WIDHT “Women In Diaspora communities as champions of learning to live TogetHer”

WIDHT “Women In Diaspora communities as champions of learning to live TogetHer” is a project that aims at building a cohesive and inclusive community by providing support to females of the immigrant population.

The project deals with the challenge of migrant women to master a new language and enter the labour market: the research shows that it is harder for migrant women to become integrated due to lack of skills and the number of household responsibilities. Exclusion from the society makes the integration process a lot more complicated, therefore leading to such consequences as lack of citizenship skills and participation, lack of opportunities for personal and professional development, and hinders the well-being of migrant women as a whole.


Aim and objectives of the project 

• Analyze the ways migrant women share their experiences and knowledge with other members of the diaspora community and how it helps with integration into new cultural and linguistic contexts;

• Encourage immigrants, in particular, migrant women to participate in their community by providing opportunities for developing and strengthening their pre-literacy and social skills;

• Increase the level of language proficiency in order to facilitate social and professional integration;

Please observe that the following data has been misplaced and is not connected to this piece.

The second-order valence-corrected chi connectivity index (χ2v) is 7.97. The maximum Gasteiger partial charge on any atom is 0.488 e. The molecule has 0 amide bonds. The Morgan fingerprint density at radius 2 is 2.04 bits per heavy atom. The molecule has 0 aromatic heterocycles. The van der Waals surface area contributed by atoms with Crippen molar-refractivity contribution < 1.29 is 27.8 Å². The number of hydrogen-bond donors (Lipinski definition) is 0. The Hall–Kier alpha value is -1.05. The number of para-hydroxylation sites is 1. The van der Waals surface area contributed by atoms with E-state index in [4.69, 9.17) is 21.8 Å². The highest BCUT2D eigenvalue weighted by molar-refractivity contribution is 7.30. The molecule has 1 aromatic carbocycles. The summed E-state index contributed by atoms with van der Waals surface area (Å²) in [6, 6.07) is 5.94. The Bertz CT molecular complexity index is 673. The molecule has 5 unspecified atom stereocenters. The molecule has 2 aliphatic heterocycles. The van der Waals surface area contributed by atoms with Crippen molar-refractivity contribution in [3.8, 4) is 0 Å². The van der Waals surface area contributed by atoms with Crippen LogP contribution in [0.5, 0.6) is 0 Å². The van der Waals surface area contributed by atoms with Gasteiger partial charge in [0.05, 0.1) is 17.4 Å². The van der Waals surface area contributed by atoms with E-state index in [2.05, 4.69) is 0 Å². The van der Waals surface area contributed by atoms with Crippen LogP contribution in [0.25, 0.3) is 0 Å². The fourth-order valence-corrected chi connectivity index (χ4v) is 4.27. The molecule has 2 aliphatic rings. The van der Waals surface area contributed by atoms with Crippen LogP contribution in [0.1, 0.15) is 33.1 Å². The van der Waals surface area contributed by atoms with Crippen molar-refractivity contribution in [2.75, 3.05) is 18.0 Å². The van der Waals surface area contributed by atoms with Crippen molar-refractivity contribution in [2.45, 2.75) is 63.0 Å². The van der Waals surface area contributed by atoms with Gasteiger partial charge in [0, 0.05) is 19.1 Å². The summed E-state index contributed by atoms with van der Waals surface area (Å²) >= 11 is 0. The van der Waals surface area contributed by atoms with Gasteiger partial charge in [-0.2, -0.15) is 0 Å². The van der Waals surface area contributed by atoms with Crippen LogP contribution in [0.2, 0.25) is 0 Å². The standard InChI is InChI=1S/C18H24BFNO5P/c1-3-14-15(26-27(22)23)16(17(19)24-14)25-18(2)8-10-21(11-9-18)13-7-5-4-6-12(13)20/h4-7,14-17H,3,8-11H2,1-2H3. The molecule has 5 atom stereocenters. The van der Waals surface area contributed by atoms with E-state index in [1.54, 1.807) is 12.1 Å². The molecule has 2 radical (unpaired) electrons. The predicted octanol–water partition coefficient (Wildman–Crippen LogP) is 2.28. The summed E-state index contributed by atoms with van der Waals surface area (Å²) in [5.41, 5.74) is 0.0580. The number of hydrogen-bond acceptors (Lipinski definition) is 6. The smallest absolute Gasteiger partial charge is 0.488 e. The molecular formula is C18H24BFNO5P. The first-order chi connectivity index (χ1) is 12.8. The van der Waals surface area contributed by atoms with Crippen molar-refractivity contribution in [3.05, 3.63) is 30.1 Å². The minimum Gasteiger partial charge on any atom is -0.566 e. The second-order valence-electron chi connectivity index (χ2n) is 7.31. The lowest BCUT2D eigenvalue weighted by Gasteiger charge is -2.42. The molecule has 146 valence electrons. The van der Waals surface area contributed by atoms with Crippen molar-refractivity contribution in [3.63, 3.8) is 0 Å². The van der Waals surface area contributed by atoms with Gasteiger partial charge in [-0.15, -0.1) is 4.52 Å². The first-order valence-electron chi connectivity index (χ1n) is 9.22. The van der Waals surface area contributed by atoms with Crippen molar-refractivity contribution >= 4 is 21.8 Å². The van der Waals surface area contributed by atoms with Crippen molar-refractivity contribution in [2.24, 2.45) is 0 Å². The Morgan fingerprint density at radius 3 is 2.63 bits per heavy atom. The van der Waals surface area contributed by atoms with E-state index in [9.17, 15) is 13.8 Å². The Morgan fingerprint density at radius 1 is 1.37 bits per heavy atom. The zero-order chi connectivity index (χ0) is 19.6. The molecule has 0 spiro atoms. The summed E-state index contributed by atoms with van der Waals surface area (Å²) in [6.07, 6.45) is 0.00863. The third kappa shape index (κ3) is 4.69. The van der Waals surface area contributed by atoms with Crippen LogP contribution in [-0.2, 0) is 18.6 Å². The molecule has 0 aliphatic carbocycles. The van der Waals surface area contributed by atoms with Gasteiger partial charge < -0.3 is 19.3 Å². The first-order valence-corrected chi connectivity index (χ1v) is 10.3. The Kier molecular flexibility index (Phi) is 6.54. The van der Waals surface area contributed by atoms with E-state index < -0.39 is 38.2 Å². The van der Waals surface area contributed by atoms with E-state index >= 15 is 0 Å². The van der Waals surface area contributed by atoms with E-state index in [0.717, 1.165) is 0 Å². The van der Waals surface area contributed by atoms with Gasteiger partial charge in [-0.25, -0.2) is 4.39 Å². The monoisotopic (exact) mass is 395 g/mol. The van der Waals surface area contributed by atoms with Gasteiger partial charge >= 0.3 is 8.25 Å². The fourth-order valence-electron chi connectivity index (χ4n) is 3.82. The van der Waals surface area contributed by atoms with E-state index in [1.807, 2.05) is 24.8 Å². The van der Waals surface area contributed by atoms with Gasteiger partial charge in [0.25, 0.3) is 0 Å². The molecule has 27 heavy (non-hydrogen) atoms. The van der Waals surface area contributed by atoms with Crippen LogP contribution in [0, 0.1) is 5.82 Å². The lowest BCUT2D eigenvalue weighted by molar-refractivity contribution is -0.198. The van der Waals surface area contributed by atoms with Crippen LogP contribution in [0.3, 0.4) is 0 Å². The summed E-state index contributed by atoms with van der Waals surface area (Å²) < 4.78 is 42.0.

• Promote equal access to quality adult education;

• Support people’s sense of autonomy and ownership to increase the participation in society through non-formal training sessions about memory, search for identity, resilience and so on;

• Facilitate the inclusion of disadvantaged people through user-friendly technology;

• Strengthen the skills of educators and intercultural mediators;


Main outputs

• As part of the project five national surveys about how women use informal and non-formal learning in their diaspora community were conducted;

• A toolkit for adult educators of disadvantaged people with A1-A2 and B1-B2 language levels was designed;

• Audio-visual materials based on five real stories of women using their skills in the diaspora community were created to be used in local events for dissemination of ideas of the project;

• An interactive map of the local education providers and resources was developed and linked to social networks (Facebook, Twitter, Instagram, Snapchat) to be easily accessible to members of the community;

• A report with results, recommendations, and good practices was compiled for future use;

• A final conference with at least 300 people involved in the project was organized as a conclusive activity;